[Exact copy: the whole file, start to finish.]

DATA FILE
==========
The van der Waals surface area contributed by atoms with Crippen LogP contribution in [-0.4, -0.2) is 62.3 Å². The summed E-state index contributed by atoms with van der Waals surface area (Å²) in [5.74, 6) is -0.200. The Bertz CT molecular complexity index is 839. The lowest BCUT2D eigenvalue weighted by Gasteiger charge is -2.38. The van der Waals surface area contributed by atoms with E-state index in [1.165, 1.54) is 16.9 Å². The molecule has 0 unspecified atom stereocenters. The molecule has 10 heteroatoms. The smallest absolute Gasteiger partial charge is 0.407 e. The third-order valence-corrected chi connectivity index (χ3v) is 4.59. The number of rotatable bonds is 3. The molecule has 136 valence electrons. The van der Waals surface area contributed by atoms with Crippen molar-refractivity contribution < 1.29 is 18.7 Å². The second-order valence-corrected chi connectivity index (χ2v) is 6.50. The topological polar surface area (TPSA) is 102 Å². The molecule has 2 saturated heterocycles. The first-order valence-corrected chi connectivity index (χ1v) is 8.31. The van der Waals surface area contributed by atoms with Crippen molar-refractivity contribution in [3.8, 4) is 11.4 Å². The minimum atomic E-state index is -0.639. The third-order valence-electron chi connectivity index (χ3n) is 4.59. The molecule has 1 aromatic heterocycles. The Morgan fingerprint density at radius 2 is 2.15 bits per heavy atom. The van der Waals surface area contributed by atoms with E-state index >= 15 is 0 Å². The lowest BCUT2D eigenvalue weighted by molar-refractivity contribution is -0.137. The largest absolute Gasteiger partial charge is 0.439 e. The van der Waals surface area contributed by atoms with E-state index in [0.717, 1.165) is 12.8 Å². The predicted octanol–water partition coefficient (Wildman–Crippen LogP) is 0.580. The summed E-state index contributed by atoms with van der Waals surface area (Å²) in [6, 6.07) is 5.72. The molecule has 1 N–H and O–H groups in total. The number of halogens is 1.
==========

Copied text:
The van der Waals surface area contributed by atoms with Crippen LogP contribution in [-0.4, -0.2) is 62.3 Å². The summed E-state index contributed by atoms with van der Waals surface area (Å²) in [5.74, 6) is -0.200. The Bertz CT molecular complexity index is 839. The lowest BCUT2D eigenvalue weighted by Gasteiger charge is -2.38. The van der Waals surface area contributed by atoms with E-state index in [1.165, 1.54) is 16.9 Å². The molecule has 0 unspecified atom stereocenters. The molecule has 10 heteroatoms. The smallest absolute Gasteiger partial charge is 0.407 e. The third-order valence-corrected chi connectivity index (χ3v) is 4.59. The number of rotatable bonds is 3. The molecule has 136 valence electrons. The van der Waals surface area contributed by atoms with Crippen molar-refractivity contribution < 1.29 is 18.7 Å². The second-order valence-corrected chi connectivity index (χ2v) is 6.50. The topological polar surface area (TPSA) is 102 Å². The molecule has 2 saturated heterocycles. The first-order valence-corrected chi connectivity index (χ1v) is 8.31. The van der Waals surface area contributed by atoms with Crippen molar-refractivity contribution in [3.8, 4) is 11.4 Å². The minimum atomic E-state index is -0.639. The third-order valence-electron chi connectivity index (χ3n) is 4.59. The molecule has 1 aromatic heterocycles. The Morgan fingerprint density at radius 2 is 2.15 bits per heavy atom. The van der Waals surface area contributed by atoms with E-state index >= 15 is 0 Å². The lowest BCUT2D eigenvalue weighted by molar-refractivity contribution is -0.137. The largest absolute Gasteiger partial charge is 0.439 e. The van der Waals surface area contributed by atoms with E-state index in [0.717, 1.165) is 12.8 Å². The predicted octanol–water partition coefficient (Wildman–Crippen LogP) is 0.580. The summed E-state index contributed by atoms with van der Waals surface area (Å²) in [6, 6.07) is 5.72. The molecule has 1 N–H and O–H groups in total. The number of halogens is 1.